I believe that XM radio did something similarly slimy to people who purchased a "lifetime" subscription when the service was starting up and it needed cash.

And didn't a bunch of people get their e-books deleted when Microsoft decided to shut down its e-book service? You think you're buying a lifetime of reading, only to find out you were just renting the books.


Google certainly aren't the first company to screw their users, and they won't be the last. That doesn't make it excusable though. That just means they're as bad as the other companies.


Probably covered in the terms of service. They decided to 'end' that service and start a 'new' service, which happens to be very similar to the old service, but isn't.

How anyone could give google a nickle at this point with their 0 customer support is beyond me.


Wouldn't all contracts still remain valid if the company got bought out?


Contracts need consideration. Basically if the company stops charging you, they don't owe you anything. This is also backed up by explicit clauses that say this.

The exception would be if somebody paid a "lifetime guarantee fee" initially to get that promise of service.


And even then you would only get the fee back. Getting any compensation for damages caused by the contract being broken is pretty much impossible in a case like this. It's hard to assign a value to that "lifetime guarantee" especially since the lifetime of this kind of service is determined "reasonably", not the life of the service or the user. It's unlikely that it's longer than 10 years so one might at best be compensated for another 4 years' worth of losing the price guarantee. At maybe $1 per month (assuming this is what they'll charge extra in the future) and given any legal costs this boils down to nothing.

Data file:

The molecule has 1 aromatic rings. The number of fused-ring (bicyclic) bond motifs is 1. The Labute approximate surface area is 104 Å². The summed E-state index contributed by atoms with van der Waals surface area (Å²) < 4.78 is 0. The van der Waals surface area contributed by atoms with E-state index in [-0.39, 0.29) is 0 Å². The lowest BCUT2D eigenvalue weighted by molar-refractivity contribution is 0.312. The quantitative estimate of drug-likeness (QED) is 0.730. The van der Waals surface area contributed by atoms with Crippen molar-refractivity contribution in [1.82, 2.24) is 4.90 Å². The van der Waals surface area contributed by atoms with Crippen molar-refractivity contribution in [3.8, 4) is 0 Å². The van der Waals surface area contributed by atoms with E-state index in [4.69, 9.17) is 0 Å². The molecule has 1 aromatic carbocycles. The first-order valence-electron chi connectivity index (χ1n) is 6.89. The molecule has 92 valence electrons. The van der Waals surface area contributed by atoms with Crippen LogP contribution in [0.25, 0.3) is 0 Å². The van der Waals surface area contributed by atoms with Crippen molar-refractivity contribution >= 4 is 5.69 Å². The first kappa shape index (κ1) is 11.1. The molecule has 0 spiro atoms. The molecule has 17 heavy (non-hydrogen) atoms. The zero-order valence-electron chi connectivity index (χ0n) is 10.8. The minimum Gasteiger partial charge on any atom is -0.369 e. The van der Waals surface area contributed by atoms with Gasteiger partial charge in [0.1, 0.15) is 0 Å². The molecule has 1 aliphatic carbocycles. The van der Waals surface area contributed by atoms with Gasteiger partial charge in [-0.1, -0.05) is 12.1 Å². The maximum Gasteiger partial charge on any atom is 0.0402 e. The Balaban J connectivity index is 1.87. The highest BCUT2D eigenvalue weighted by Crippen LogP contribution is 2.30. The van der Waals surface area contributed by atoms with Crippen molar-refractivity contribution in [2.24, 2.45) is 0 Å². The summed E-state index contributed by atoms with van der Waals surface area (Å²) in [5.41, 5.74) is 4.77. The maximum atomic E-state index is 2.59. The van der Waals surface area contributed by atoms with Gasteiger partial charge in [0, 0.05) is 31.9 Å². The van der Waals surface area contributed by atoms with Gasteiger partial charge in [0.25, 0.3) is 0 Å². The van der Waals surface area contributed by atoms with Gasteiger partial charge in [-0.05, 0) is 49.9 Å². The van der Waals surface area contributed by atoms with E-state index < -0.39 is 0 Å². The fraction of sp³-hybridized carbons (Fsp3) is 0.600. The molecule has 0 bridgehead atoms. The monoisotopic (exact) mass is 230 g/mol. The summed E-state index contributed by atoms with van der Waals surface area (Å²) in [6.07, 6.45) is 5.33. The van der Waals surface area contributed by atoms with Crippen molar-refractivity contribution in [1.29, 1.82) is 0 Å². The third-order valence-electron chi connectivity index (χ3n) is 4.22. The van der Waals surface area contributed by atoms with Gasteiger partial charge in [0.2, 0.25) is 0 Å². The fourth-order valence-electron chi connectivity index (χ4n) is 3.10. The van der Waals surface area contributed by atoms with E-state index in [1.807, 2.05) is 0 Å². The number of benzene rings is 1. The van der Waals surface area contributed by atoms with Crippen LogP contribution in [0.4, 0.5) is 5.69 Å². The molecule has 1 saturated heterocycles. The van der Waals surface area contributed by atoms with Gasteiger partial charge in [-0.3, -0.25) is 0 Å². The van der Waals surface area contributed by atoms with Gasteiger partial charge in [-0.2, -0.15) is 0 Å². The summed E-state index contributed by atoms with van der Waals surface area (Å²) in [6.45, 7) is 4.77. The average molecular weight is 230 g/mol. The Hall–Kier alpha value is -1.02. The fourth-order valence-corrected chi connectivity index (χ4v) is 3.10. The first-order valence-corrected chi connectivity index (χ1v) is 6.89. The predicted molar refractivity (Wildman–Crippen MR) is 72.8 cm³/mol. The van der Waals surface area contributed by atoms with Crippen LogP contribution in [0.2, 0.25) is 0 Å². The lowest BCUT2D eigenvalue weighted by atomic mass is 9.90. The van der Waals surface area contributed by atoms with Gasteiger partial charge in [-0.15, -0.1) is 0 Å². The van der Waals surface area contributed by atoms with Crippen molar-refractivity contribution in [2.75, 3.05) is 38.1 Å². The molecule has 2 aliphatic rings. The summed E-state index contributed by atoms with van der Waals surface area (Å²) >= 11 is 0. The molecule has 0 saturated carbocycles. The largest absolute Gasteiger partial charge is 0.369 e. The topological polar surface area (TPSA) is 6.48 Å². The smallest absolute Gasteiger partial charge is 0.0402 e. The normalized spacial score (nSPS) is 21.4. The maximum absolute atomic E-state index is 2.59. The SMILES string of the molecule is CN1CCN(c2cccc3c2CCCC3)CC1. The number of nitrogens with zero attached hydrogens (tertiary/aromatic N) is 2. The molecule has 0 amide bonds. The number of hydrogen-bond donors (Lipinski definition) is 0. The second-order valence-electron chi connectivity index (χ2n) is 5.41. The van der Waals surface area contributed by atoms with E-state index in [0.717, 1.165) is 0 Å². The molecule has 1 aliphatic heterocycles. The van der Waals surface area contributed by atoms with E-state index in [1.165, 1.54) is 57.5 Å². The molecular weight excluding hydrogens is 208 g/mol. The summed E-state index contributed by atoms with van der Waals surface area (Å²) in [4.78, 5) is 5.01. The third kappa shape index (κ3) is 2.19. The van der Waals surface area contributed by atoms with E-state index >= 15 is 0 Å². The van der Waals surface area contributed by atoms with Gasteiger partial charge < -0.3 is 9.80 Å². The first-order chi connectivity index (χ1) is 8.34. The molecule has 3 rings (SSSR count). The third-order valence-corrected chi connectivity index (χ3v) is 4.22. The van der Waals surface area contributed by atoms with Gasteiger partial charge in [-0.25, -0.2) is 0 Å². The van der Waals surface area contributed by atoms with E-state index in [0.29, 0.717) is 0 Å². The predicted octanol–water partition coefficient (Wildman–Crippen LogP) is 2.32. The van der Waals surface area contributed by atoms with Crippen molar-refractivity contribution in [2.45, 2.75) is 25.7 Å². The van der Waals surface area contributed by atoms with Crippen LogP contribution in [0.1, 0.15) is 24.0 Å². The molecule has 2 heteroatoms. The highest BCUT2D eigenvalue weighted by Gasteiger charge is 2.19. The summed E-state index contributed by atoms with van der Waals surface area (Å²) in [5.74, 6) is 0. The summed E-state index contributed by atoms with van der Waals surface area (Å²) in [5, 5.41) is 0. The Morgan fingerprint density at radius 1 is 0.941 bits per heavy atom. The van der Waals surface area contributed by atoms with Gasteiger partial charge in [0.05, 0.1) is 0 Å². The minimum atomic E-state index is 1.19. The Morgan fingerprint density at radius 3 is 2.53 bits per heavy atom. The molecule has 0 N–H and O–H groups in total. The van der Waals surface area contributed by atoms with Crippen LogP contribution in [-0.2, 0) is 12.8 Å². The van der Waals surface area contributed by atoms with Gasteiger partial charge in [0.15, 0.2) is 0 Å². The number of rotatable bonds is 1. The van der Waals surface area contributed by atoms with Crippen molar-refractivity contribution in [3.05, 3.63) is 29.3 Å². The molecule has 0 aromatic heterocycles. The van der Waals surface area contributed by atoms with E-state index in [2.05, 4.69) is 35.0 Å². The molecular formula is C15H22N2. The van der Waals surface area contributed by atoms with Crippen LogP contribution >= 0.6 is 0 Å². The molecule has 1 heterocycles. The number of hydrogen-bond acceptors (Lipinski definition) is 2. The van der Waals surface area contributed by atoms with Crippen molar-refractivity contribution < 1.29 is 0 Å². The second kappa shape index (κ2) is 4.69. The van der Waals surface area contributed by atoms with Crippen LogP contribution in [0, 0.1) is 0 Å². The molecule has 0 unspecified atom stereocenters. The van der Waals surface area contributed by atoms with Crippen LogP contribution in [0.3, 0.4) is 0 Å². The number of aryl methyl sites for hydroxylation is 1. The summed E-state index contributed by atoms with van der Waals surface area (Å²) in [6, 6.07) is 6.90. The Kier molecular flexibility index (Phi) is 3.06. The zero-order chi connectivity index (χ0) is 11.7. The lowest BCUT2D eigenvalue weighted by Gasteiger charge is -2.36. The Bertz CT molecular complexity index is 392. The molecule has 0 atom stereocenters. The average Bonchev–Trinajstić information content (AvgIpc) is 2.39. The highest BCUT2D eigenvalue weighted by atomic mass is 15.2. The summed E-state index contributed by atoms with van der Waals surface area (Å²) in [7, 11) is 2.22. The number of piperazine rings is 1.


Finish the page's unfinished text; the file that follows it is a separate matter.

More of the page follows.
I imagine Google will not go further than giving a gift card to those users and call it a day.


All the money pay since the first day was the consideration.

> Basically if the company stops charging you, they don't owe you anything

No. If they refund the money you paid, or whatever they can convince a judge is the value of the lifetime guarantee (the difference between TYM and GPM prices forever, converted to Net Present Value), they don't owe you anything.

The only right thing to do is to refund all past customer payments, or refund the "value of the lifetime guarantee" (with treble damages for willfully violating the contract?), and add a "lifetime guarantee fee" in future contracts with clear wording to avoud the problem in the future.


If the value of what you got from them is worth more than what you paid, then they can't just refund you what you paid and say "we didn't mean it". They'd be liable for damages for the value to you of the service and you might even be able to get an order for specific performance.

A good example of this is the story of the small number of ticket American Airlines sold in the late 80s/early 90s which offered unlimited first-class air travel anywhere in the world for life.

They eventually had to resort buying them back from those customers for rather more than had originally been paid for the tickets.


Generally yes, unless the contract contains an explicit exclusionary clause about change of corporate control.


But you assume good faith. Google is not bought out or bankrupt. You would assume that “because a project manager wants a raise” isn’t the cause to cancel products. But Google does.


I find myself not buying lifetime subscriptions to stuff because I find them dishonest.


Do you buy the non-lifetime versions from those dishonest companies, or eschew the company entirely?


It sounds like this was effectively a monthly subscription anyway.


It's always a good idea to determine what object is that we are measuring the lifetime off.

Is it you, the customer? The offering company, or the 'lifetime of the offer' - which can be any number, as here.


^^^ CORRECT ^^^

Unless expressly stated, it’s the lifetime of the product or offering, not the buyer’s lifetime.

Buy a non-stick frying pan with a “lifetime” guarantee on the coating. 3 years.


On the other hand a lot of companies have these kind of offers when they're trying to reach critical mass. Buying it in the early stages of a companies lifetime can be rewarding.